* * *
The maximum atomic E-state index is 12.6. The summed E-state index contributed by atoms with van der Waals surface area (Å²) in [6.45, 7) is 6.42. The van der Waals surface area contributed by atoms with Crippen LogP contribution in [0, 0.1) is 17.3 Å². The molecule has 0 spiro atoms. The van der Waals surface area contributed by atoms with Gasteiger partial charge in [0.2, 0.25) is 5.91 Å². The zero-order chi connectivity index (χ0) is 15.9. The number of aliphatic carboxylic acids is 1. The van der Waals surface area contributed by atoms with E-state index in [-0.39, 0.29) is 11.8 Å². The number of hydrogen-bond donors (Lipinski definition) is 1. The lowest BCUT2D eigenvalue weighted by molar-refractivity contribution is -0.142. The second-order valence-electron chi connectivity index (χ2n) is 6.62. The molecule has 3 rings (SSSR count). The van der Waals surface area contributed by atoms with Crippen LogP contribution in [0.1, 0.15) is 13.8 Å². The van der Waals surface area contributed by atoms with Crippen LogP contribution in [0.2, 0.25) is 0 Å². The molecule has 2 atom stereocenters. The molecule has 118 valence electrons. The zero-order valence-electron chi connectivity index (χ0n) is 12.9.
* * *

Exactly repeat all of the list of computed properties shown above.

The maximum atomic E-state index is 12.6. The summed E-state index contributed by atoms with van der Waals surface area (Å²) in [6.45, 7) is 6.42. The van der Waals surface area contributed by atoms with Crippen LogP contribution in [0, 0.1) is 17.3 Å². The molecule has 0 spiro atoms. The van der Waals surface area contributed by atoms with Gasteiger partial charge in [0.2, 0.25) is 5.91 Å². The zero-order chi connectivity index (χ0) is 15.9. The number of aliphatic carboxylic acids is 1. The van der Waals surface area contributed by atoms with E-state index in [-0.39, 0.29) is 11.8 Å². The number of hydrogen-bond donors (Lipinski definition) is 1. The lowest BCUT2D eigenvalue weighted by molar-refractivity contribution is -0.142. The second-order valence-electron chi connectivity index (χ2n) is 6.62. The molecule has 3 rings (SSSR count). The van der Waals surface area contributed by atoms with Crippen LogP contribution in [0.1, 0.15) is 13.8 Å². The van der Waals surface area contributed by atoms with Crippen LogP contribution in [0.2, 0.25) is 0 Å². The molecule has 2 atom stereocenters. The molecule has 118 valence electrons. The zero-order valence-electron chi connectivity index (χ0n) is 12.9.